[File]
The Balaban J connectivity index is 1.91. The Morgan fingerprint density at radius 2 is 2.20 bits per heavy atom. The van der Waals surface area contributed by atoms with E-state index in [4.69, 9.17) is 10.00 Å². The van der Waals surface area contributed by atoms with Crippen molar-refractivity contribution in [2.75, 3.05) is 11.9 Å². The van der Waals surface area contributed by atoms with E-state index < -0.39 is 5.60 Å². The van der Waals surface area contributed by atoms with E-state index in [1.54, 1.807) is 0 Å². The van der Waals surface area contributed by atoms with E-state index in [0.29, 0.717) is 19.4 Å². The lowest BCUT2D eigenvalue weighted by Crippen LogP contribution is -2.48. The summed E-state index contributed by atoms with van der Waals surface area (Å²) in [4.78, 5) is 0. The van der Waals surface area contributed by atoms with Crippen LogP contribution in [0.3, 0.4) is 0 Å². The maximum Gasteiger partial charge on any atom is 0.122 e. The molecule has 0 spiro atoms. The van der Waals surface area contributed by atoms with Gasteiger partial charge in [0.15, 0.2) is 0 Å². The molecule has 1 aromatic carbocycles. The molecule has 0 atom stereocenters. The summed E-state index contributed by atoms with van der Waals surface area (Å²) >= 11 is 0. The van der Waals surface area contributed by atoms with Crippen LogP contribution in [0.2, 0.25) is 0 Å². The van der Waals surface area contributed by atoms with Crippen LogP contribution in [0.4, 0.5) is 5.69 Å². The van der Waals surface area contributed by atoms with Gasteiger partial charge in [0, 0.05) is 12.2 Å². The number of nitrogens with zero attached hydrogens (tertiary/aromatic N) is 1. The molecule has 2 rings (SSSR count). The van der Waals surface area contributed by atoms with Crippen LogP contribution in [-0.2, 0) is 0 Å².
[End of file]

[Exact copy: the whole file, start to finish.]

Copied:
The Balaban J connectivity index is 1.91. The Morgan fingerprint density at radius 2 is 2.20 bits per heavy atom. The van der Waals surface area contributed by atoms with E-state index in [4.69, 9.17) is 10.00 Å². The van der Waals surface area contributed by atoms with Crippen molar-refractivity contribution in [2.75, 3.05) is 11.9 Å². The van der Waals surface area contributed by atoms with E-state index < -0.39 is 5.60 Å². The van der Waals surface area contributed by atoms with E-state index in [1.54, 1.807) is 0 Å². The van der Waals surface area contributed by atoms with E-state index in [0.29, 0.717) is 19.4 Å². The lowest BCUT2D eigenvalue weighted by Crippen LogP contribution is -2.48. The summed E-state index contributed by atoms with van der Waals surface area (Å²) in [4.78, 5) is 0. The van der Waals surface area contributed by atoms with Crippen LogP contribution in [0.3, 0.4) is 0 Å². The maximum Gasteiger partial charge on any atom is 0.122 e. The molecule has 0 spiro atoms. The van der Waals surface area contributed by atoms with Gasteiger partial charge in [0.15, 0.2) is 0 Å². The molecule has 1 aromatic carbocycles. The molecule has 0 atom stereocenters. The summed E-state index contributed by atoms with van der Waals surface area (Å²) >= 11 is 0. The van der Waals surface area contributed by atoms with Crippen LogP contribution in [0.2, 0.25) is 0 Å². The van der Waals surface area contributed by atoms with Crippen LogP contribution in [0.4, 0.5) is 5.69 Å². The van der Waals surface area contributed by atoms with Gasteiger partial charge in [0, 0.05) is 12.2 Å². The number of nitrogens with zero attached hydrogens (tertiary/aromatic N) is 1. The molecule has 2 rings (SSSR count). The van der Waals surface area contributed by atoms with Crippen LogP contribution in [-0.2, 0) is 0 Å².